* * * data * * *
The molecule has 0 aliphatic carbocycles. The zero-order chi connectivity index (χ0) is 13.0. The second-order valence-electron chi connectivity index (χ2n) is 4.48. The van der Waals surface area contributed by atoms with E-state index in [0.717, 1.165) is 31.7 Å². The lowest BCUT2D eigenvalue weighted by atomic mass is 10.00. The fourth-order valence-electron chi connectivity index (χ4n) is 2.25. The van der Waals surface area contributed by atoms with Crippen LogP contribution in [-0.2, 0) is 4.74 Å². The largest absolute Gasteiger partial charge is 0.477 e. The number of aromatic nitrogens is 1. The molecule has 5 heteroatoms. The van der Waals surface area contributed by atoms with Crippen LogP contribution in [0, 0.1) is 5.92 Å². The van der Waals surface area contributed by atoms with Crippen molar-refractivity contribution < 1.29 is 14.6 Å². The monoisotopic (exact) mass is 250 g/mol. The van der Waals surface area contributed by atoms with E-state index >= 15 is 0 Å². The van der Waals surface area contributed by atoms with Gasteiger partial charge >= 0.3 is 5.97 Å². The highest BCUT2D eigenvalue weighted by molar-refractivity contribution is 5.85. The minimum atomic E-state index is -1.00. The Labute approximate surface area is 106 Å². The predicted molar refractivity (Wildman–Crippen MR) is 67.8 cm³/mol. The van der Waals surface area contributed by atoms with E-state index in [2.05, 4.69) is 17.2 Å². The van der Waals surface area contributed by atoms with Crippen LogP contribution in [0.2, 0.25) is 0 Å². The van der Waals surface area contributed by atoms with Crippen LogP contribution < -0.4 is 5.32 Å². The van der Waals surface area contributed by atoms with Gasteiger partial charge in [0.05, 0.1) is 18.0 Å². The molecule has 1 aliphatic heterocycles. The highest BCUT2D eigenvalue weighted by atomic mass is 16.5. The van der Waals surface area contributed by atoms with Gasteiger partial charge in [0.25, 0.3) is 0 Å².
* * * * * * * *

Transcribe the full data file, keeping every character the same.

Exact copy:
The molecule has 0 aliphatic carbocycles. The zero-order chi connectivity index (χ0) is 13.0. The second-order valence-electron chi connectivity index (χ2n) is 4.48. The van der Waals surface area contributed by atoms with E-state index in [0.717, 1.165) is 31.7 Å². The lowest BCUT2D eigenvalue weighted by atomic mass is 10.00. The fourth-order valence-electron chi connectivity index (χ4n) is 2.25. The van der Waals surface area contributed by atoms with Crippen LogP contribution in [-0.2, 0) is 4.74 Å². The largest absolute Gasteiger partial charge is 0.477 e. The number of aromatic nitrogens is 1. The molecule has 5 heteroatoms. The van der Waals surface area contributed by atoms with Crippen LogP contribution in [0, 0.1) is 5.92 Å². The van der Waals surface area contributed by atoms with Crippen molar-refractivity contribution < 1.29 is 14.6 Å². The monoisotopic (exact) mass is 250 g/mol. The van der Waals surface area contributed by atoms with E-state index >= 15 is 0 Å². The van der Waals surface area contributed by atoms with Gasteiger partial charge >= 0.3 is 5.97 Å². The highest BCUT2D eigenvalue weighted by molar-refractivity contribution is 5.85. The minimum atomic E-state index is -1.00. The Labute approximate surface area is 106 Å². The predicted molar refractivity (Wildman–Crippen MR) is 67.8 cm³/mol. The van der Waals surface area contributed by atoms with E-state index in [2.05, 4.69) is 17.2 Å². The van der Waals surface area contributed by atoms with Crippen LogP contribution in [0.2, 0.25) is 0 Å². The van der Waals surface area contributed by atoms with Crippen LogP contribution < -0.4 is 5.32 Å². The van der Waals surface area contributed by atoms with Gasteiger partial charge in [0.05, 0.1) is 18.0 Å². The molecule has 1 aliphatic heterocycles. The highest BCUT2D eigenvalue weighted by atomic mass is 16.5. The van der Waals surface area contributed by atoms with Gasteiger partial charge in [0.25, 0.3) is 0 Å².